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Viburnums are a deciduous shade tolerant shrub distributed world wide that are an important food source for wildlife. Some of the species have characteristics that make them desirable for landscaping use. Maple-leaf viburnum, the species found locally, is named for the shape of the leaf, which resembles those of maple trees. In the woods maple leaf viburnum and small red maple trees are sometimes growing side by and a close look is required to tell tree from shrub. Maple-leaf viburnum is particularly desirable for landscaping shrub because it does not get overly tall and adapts to a range of conditions. Although it is shade tolerant, it will also do well with some sun and will even produce more fruit. The plant is attractive year around and does not require pruning. Acerifolium blooms in May with clusters of whitish flowers that are attractive to bees. The leaves produce fall colors that are shades between red and purple. The fruit forms in the fall and becomes blackish. The black fruit provides winter interest as well as food for birds.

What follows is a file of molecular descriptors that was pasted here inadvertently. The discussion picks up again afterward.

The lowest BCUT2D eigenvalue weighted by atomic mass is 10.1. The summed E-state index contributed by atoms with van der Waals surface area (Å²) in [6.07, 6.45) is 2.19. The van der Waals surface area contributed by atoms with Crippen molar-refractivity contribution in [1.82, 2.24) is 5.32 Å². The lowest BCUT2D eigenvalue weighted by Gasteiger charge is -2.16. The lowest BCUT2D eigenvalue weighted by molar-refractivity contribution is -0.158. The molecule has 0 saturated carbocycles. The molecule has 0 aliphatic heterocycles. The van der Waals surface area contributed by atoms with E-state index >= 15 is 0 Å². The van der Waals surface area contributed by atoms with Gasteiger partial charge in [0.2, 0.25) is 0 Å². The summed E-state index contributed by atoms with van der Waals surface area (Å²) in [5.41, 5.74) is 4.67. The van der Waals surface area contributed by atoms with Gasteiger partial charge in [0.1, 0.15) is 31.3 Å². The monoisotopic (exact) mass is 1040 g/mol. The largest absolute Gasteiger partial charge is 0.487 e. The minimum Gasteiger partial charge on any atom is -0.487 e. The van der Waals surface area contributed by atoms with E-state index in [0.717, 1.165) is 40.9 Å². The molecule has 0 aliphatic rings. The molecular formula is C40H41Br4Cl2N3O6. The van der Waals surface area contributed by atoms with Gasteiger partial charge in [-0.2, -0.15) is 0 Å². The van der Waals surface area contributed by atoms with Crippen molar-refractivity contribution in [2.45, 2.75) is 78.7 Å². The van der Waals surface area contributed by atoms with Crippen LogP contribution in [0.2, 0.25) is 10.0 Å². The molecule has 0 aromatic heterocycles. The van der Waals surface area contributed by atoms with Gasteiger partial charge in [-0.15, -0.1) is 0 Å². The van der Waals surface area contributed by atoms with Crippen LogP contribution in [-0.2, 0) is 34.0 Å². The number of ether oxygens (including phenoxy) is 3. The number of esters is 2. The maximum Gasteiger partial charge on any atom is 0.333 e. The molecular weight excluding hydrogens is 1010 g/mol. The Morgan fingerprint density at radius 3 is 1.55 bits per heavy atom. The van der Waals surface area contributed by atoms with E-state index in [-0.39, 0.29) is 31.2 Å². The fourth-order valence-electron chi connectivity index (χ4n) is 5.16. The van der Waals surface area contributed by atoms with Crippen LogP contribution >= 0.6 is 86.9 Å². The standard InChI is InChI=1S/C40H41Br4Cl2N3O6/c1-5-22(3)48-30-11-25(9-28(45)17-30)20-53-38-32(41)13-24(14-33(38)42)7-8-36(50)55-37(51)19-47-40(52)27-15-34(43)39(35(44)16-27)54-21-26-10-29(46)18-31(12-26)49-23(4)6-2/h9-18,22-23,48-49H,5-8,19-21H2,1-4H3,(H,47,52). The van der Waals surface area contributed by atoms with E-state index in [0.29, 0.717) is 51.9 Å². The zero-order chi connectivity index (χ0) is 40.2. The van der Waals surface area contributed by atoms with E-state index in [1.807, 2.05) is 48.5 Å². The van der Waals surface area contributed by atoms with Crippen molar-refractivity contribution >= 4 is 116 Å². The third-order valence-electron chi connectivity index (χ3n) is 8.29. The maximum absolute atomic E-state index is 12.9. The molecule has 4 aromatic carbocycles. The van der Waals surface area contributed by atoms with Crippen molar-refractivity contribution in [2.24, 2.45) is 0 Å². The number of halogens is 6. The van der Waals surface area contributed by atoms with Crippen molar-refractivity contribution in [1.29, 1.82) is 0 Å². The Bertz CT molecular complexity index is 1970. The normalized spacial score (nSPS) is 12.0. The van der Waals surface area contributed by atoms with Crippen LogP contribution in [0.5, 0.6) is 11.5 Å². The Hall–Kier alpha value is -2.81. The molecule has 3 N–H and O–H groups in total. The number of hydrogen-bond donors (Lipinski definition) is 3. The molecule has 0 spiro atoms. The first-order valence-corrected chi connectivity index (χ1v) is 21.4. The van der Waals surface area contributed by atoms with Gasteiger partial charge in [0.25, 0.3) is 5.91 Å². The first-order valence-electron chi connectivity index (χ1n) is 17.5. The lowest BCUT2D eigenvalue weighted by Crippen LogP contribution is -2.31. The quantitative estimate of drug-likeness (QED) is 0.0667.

Maple-leaf viburnum is scattered around on Monte Sano slopes and many other wooded areas. The Huntsville Botanical Garden has a few plants in the wildflower area. Maple-leaf viburnum plants are numerous in Desoto State Park and South Cumberland Recreation Area in Tennessee.
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